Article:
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Problems with TIG on Mild Steel

You can test your polarity is switching in the machine by switching it the opposite of what it is now and carefully add heat with pedal. As a rough guess I would go to 120 amps or so with a 1/16 tungsten- you may not need all of that to ball it up.
If it wants to ball up then you know you had it right where it was.
 
Well, my Lincoln Precision Tig 225 has an air cooled torch with one of those 'gas hose and cable in one' arrangements. Come to find out, the gas hose cracked right behind the torch handle. When I held it up right to inspect the torch and check gas flow - the crack sealed up and gas would flow through the torch. When I held the torch horizontal to weld, the crack opened up and leaked the majority of my argon out behind my hand. 🙄 once I figured it out, I replaced the torch assembly, hose and all, haven't had an issue since.
I used to have an Invertec160 sitting on my welding bench and when the fan would come on it would blow away my shielding gas. That stupid little issue took a minute to figure out.
 
The tiniest air movement ,and you are winding up the gas flow ...........I found the conditions needed for TIG to be so opressive in this climate,the sweat just drips off you,blinds your eyes ,and saturates your gloves and protective gear ....most unpleasant .........turn on the giant fan ,blow the smoke away,and Innershield weld in comfort.
 
If your set for DC TIG (DCEN) then it sure looks like a shielding gas issue. Are you welding on known good steel or mystery metal? That could be an issue as well. I was in a jam and got some junk flat bar from Lowes, that must have been Chinese recycled who knows what. Put off a horrible looking yellow soot, and the bead looked like dog turds. Also as others have already mentioned, no fans or air movement in the welding area, that'll kill the gas cloud. Since you have a multi-process welder, double check the gas connections. CO2/C25 connected to the MIG port, and Argon to the TIG port?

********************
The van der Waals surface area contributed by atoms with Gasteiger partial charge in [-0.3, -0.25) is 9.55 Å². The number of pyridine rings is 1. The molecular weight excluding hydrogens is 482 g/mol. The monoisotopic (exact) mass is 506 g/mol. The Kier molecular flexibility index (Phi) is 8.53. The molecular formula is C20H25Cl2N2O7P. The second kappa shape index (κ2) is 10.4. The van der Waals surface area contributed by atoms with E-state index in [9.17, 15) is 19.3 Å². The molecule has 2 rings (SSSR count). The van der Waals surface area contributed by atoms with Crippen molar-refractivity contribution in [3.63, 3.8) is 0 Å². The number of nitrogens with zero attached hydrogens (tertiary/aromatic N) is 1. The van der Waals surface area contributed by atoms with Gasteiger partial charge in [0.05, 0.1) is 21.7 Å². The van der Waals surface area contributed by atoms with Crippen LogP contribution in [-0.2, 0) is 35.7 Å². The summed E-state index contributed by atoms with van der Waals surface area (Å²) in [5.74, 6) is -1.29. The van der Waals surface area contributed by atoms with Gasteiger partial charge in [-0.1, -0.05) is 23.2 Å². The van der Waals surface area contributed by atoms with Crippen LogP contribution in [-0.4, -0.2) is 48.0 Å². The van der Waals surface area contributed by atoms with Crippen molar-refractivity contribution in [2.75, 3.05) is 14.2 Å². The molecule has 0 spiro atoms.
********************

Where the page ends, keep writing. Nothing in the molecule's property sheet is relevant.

Thank you again to everyone who chimed in to suggest things for me to look into to figure out what is happening in my attempts to TIG on steel.

I tried out a bunch of the suggestions, and I have pictures below to show the results. My summary of results to date is:

1. I swapped out the hot-rolled (unknown alloy) piece that I started with and used coupons of 1/8 x 1.5 inch CR 1018. These were flap disked clean and also cleaned with acetone. The welding table surface was also wiped with acetone.

2. I disassembled the torch to show how it had been put together (see pictures below). I did not notice anything amiss. I'm pretty sure that the back cap is not bottoming out. The o-ring looked good. The connection appeared to be tight.

3. The MIG shielding gas line was disconnected at the Multimatic input port and capped. If there had been any cross-contamination between the Ar-CO2 bottle and pure Ar bottle before (unlikely), that did *not* occur in my recent tests. I purged the Ar line several times before trying any welds. Flowrate was set to about 7 LPM.

4. I tried running several beads adding filler rod (results are below). I don't think I saw a qualitative difference from previous runs in my original post. There is still a big halo of black soot around the initiation of the arc. I notice 'sputtering' during arc initiation and throughout running the bead. Is this just due to my poor technique or is the shield gas contributing to the cratering and porosity of the weld?

I had thought based on what I have seen in many videos that a TIG arc should start without sputtering, that there would be a fairly well defined puddle edge to dip filler rod into, and a clean weld area as a result. I'm seeing more of a frothy start that sputters and splashes and is still showing black brown deposits around the bead. What do you think? Certainly, I need practice, but is anything else amiss from what you can tell? Thank you!!
 

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The soot is evidence of carbon that has not been oxidized to CO2 or CO. Seems like you have carbon contamination from somewhere, and the reasonable source is the gas bottle. Is there a chance some fuel gas (acetylene, propane) got pushed into it during a different use?
 
I had an Econo-TIG that would make welds similar to that.
Finally tried a 12 dollar gas lens and it solved all problems.
Maybe there was something else wrong in the system, but the lens was the savior.

Mike
 
@rklopp Yes, it sure looks like carbon soot to me too. I was thinking that maybe the bottle has CO2 contamination perhaps from a previous fill(?). Would having that contaminant in the argon also cause the puddle to sputter?

@rustyironism I have in my Amazon cart a gas lens kit, because I was thinking that it might provide a wider, less turbulent shielding of the puddle. I'll push the button, and see if it makes a difference after it arrives.

Thank you.
 
@rklopp Yes, it sure looks like carbon soot to me too. I was thinking that maybe the bottle has CO2 contamination perhaps from a previous fill(?). Would having that contaminant in the argon also cause the puddle to sputter?.